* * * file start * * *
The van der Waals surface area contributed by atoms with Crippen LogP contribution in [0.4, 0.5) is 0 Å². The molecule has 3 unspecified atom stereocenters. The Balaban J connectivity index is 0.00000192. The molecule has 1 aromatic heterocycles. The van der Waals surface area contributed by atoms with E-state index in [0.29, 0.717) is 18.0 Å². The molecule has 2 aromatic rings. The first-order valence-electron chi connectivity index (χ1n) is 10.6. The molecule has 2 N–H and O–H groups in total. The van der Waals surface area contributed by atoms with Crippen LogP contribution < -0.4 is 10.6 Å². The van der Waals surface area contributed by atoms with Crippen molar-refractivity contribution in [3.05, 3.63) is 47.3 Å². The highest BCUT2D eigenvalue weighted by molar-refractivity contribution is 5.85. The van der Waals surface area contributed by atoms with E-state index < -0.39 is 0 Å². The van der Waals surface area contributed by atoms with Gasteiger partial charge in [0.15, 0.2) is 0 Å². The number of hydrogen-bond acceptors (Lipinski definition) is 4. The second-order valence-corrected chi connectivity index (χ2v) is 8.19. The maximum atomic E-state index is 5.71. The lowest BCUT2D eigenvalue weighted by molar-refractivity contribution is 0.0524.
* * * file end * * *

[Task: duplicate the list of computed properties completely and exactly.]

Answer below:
The van der Waals surface area contributed by atoms with Crippen LogP contribution in [0.4, 0.5) is 0 Å². The molecule has 3 unspecified atom stereocenters. The Balaban J connectivity index is 0.00000192. The molecule has 1 aromatic heterocycles. The van der Waals surface area contributed by atoms with E-state index in [0.29, 0.717) is 18.0 Å². The molecule has 2 aromatic rings. The first-order valence-electron chi connectivity index (χ1n) is 10.6. The molecule has 2 N–H and O–H groups in total. The van der Waals surface area contributed by atoms with Crippen LogP contribution < -0.4 is 10.6 Å². The van der Waals surface area contributed by atoms with Crippen molar-refractivity contribution in [3.05, 3.63) is 47.3 Å². The highest BCUT2D eigenvalue weighted by molar-refractivity contribution is 5.85. The van der Waals surface area contributed by atoms with E-state index < -0.39 is 0 Å². The van der Waals surface area contributed by atoms with Gasteiger partial charge in [0.15, 0.2) is 0 Å². The number of hydrogen-bond acceptors (Lipinski definition) is 4. The second-order valence-corrected chi connectivity index (χ2v) is 8.19. The maximum atomic E-state index is 5.71. The lowest BCUT2D eigenvalue weighted by molar-refractivity contribution is 0.0524.